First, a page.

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Precision/FullSimplify
*To*: mathgroup at smc.vnet.net
*Subject*: [mg56230] Precision/FullSimplify
*From*: leigh pascoe <leigh at cephb.fr>
*Date*: Wed, 20 Apr 2005 05:30:01 -0400 (EDT)
*Sender*: owner-wri-mathgroup at wolfram.com
Gentle beings,
I hope the method of cutting and pasting from Mathematica shown below is
acceptable. If not I would appreciate instructions on how to do it in a
more acceptable fashion.
Consider the likelihood equations for two parameters x and y, based on
experimental data (a,b,c,d,e,f,g) that are observed numbers (integers).
The likelihood and derivatives are defined in Ma by:
L:=(b+d+f)*Log[x]+(e+g)*Log[y]-(a+b)*Log[1+x]-(f+g)*Log[x+y]-(c+d+e)*Log[1+2*x+y]
D[L,x]
D[L,y]
Yielding the likelihood equations:
eq1=(b+d+f)/x-(a+b)/(1+x)-2*(c+d+e)/(1+2*x+y)-(f+g)/(x+y)\[Equal]0
eq2=(e+g)/y-(c+d+e)/(1+2*x+y)-(f+g)/(x+y)\[Equal]0
which I would like to solve for the maximum likelihood estimates of the
parameters and then evaluate for different data sets. Firstly define the
information matrix:
m11:=-D[D[L,x],x]
m12:=-D[D[L,x],y]
m21:=-D[D[L,y],x]
m22:=-D[D[L,y],y]
m:={{m11,m12},{m21,m22}}//MatrixForm
m
which can be inverted when the equations are solved to give the
variances of the estimates. To solve the equations I tried
Sols=Solve[{eq1,eq2},{x,y}]
Which gives me the answers I want, however the expressions are quite
large. By inspection I find that the last solution is the one that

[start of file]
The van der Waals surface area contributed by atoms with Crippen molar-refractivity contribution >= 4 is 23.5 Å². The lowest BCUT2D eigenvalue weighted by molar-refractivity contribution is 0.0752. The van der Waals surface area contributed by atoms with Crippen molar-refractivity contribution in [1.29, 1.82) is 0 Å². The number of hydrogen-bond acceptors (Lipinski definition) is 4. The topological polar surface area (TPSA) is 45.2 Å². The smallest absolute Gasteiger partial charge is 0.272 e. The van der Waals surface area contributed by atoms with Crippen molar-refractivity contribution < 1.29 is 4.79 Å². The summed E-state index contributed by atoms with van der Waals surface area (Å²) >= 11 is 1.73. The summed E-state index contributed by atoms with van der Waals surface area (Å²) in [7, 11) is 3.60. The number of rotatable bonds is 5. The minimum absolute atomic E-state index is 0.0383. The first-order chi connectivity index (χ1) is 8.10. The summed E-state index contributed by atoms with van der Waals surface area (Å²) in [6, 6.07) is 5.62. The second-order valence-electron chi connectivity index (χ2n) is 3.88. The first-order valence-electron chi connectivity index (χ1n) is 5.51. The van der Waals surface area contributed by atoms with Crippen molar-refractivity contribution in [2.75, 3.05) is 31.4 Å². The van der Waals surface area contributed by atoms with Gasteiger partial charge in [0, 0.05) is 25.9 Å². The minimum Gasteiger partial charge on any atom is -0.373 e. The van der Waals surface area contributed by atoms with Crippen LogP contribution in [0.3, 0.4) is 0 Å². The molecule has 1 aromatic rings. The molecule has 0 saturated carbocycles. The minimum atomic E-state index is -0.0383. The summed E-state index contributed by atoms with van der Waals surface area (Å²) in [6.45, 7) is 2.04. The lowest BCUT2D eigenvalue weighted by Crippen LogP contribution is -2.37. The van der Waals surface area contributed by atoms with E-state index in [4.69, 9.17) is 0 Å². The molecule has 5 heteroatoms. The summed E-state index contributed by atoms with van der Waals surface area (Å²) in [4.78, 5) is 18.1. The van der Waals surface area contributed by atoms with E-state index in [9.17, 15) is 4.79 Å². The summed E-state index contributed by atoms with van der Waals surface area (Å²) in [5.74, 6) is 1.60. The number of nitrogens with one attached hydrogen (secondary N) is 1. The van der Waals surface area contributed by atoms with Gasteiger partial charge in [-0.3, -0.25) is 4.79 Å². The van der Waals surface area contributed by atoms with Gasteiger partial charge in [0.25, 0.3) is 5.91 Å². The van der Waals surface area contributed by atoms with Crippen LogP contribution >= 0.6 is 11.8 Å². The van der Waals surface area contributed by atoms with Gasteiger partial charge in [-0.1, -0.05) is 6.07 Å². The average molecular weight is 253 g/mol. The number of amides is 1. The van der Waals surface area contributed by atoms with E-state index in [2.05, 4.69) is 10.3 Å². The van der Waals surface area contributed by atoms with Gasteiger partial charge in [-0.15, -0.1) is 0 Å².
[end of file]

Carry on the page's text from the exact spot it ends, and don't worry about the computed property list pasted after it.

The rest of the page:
corresponds to the maximum likelihood. However I run into problems
evaluating the resulting expression. If I try to evaluate the last
solution numerically I get a complex number, I assume due to rounding
errors. e.g.
N[Sols] /.{a->50,b->50,c\[Rule]2,d\[Rule]4,e->100,f\[Rule]2,g->100}
produces
\!\({{y \[Rule] \(-5.336646740150529`\) +
1.2546145287986817`*^-14\ \[ImaginaryI],
x \[Rule] \(\(3.8558775093812896`\)\(\[InvisibleSpace]\)\) -
2.220446049250313`*^-16\ \[ImaginaryI]}, {y \[Rule] \
\(-1.067199413695643`\) - 3.6306168234410265`*^-14\ \[ImaginaryI],
x \[Rule] \(-0.4135698170735974`\) -
6.661338147750939`*^-16\ \[ImaginaryI]}, {y \[Rule] \(\(50.`\)\(\
\[InvisibleSpace]\)\) + 1.1823875212257917`*^-14\ \[ImaginaryI],
x \[Rule] \(\(1.`\)\(\[InvisibleSpace]\)\) +
6.661338147750939`*^-16\ \[ImaginaryI]}}\)
The last solution is the correct one but without the addition of the
small complex part. I then tried
N[Sols, $MaxPrecision] /.{a->50,b->50,c\[Rule]2,d\[Rule]4,e->100,f\[Rule]2,
g->100}
Which gives me presumably exact expressions, but it is still not clear
that they are real. So I tried
FullSimplify[ N[Sols, $MaxPrecision]
/.{a->50,b->50,c\[Rule]2,d\[Rule]4,e->100,f\[Rule]2, g->100}]
N[%]
{{y\[Rule]-5.33665,x\[Rule]3.85588},{y\[Rule]-1.0672,
x\[Rule]-0.41357},{y\[Rule]50.,x\[Rule]1.}}
and the last solution appears to be the one I want, but it takes a long
time. Now let's try this with a different data set.
FullSimplify[
N[Sols, $MaxPrecision] /.{a\[Rule]42,b\[Rule]90,c\[Rule]5,d\[Rule]29,
e\[Rule]49,f\[Rule]6,g\[Rule]17}]
This one seems to hang forever. In any case there must be a better way
of evaluating the solutions for different data sets. Should I be telling
Mathematica to look for real solutions, using NSolve, substituting in
eq1 and eq2 before solving?? It is preferable to generate all the
solutions before choosing the one that gives the maximum likelihood. Any
suggestions, observations, help will be greatly appreciated.
Leigh
(Inexperienced User)
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